Connect with us


Review: Hell’s Kitchen: Season Seven




Hell’s Kitchen: Season Seven

There are three flavors of Gordon Ramsay, and it’s a matter of taste which of his shows you’ll enjoy the most. There’s the funny, personable celebrity chef from The F Word; the stern but compassionate father figure from Kitchen Nightmares; and the psychotic, obscenity-spewing force of nature from the popular Hell’s Kitchen. Now in its seventh season, the reality program features 16 new contestants for Ramsay to belittle, torture, and be generally unpleasant toward, all for the promise of becoming executive chef at Ramsay’s new restaurant at the Savoy Hotel in London, which is undergoing £200 million worth of renovations this year.

Unlike many cooking competitions on television, the actual food doesn’t play into Hell’s Kitchen very much. Contestants are expected to be excellent chefs with an inventive and competent understanding of cooking, for sure, but the bulk of the show concentrates on their ability to act under the extreme stress brought on by Ramsay playing the part of an insane despot. Watching the overinflated egos that populate Ramsay’s kitchen crumble under his fierce gaze is why we watch. In the first episode of season seven, for instance, Ramsay asks the green competitors to make him their signature dishes, a contest that immediately separates the real contenders from the incompetent and the pretentious. The look of awkward shame on the formerly hyper-confident contestant Holli’s face as a horrified Ramsay picks through her banana leaf-wrapped Northern Indian specialty as if she served him a plate of sewage is a highlight.

It wouldn’t be Hell’s Kitchen without a strong cast of intolerable assholes for Ramsay to chastise, but this season offers up only a few standouts. There’s the aforementioned Holli, the self-professed sexy one who thought wearing heels in the kitchen would win her style points; Mikey, a competent chef who has a rockabilly mohawk that makes him look like the dorky offspring of Brian Setzer and the lead singer from Rancid; and, my personal favorite, Salvatore, a pizza-parlor worker who thinks the cartoonish Italian accent he’s adopted makes him more attractive to the ladies, a matter complicated by the fact that he’s lived in America for 20 years and looks to be about 23. It would also help his chances if he knew that cooking scalloped potatoes requires the pan to be over some sort of heating element.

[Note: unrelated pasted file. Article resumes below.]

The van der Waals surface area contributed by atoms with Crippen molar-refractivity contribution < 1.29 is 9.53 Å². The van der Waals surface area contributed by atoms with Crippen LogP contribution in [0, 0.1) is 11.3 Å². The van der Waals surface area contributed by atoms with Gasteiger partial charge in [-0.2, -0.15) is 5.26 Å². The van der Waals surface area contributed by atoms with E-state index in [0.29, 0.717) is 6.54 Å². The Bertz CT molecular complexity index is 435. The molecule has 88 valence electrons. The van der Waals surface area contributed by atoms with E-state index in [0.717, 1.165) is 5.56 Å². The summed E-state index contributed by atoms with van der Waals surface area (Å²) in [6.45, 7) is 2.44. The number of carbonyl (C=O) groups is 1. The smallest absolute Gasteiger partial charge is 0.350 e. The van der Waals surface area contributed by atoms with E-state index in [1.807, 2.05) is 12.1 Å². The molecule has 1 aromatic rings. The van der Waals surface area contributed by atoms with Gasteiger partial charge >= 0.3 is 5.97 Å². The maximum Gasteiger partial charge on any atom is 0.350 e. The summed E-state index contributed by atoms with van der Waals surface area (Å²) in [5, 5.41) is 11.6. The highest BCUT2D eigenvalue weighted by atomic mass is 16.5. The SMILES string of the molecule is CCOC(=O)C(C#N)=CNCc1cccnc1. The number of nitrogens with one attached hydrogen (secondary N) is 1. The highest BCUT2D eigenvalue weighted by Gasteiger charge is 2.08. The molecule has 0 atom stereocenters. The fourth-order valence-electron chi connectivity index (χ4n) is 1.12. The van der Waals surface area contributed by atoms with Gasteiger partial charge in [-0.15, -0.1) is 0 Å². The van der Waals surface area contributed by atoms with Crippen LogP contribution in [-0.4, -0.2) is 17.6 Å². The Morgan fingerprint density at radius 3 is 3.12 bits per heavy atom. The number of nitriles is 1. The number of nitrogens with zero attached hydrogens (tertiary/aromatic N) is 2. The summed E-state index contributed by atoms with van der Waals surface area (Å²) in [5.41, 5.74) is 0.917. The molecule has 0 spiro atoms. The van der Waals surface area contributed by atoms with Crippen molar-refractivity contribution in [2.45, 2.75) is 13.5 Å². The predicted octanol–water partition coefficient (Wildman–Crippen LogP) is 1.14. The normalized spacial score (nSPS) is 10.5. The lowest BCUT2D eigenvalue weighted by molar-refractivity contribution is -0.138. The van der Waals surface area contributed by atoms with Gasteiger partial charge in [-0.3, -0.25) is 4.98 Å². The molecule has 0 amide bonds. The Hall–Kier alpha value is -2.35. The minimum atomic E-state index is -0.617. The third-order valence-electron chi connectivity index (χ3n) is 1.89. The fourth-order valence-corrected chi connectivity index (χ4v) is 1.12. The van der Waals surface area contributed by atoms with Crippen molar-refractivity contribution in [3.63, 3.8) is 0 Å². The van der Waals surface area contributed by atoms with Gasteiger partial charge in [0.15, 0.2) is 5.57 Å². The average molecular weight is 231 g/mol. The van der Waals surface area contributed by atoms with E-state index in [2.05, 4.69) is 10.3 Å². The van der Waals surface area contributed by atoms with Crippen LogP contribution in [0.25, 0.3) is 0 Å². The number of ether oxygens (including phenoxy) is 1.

The real problem with Hell’s Kitchen, however, is that the show suffers, as it always has, from an edginess overload. As entertaining as Ramsay going ballistic on some terrified line cook over a misplaced garnish can be, the show’s flashy editing and Michael Bay-style production values amp everything up into such a frenzy that it’s hard to fully appreciate the master chef’s thorough tongue lashings and savage wit. Every scene feels like it’s about to be punctuated with an explosion, which could be a fun aesthetic if it weren’t blasted in our faces at every commercial break.

Hell’s Kitchen also falters when it gets away from the cooking (and consequently away from Ramsay screaming at people) and falls in line with every other reality show that’s ever existed, becoming a showcase for petty people squabbling over minor sleights and insignificant bullshit. Still, this is FOX we’re talking about here, and asking for some restraint or subtlety from a cooking competition that promises at least one hot-tub sex scene might be a bit on the delusional side. And, to be fair, the show’s excess provides the added perk of having an opening sequence that looks like it was ripped from a Bollywood music video, complete with one contestant shooting fireballs from her hands.

Cast: Gordon Ramsay, Siobhan Allgood, Ed Battaglia, Jamie Bisoulis, Salvatore Coppola, Jason Ellis, Andrew Forster, Scott Hawley, Nilka Hendricks, Fran Kiler, Benjamin Knack, Autumn Lewis, Jay Santos, Stacey Slichta, Mikey Termini, Maria Torrisi, Holli Ugalde Network: FOX, Tuesdays at 8 p.m. Buy: Amazon

We’re committed to keeping our content free and accessible—meaning no paywalls or subscription fees—so if you like what we do, consider becoming a SLANT patron, or making a PayPal donation.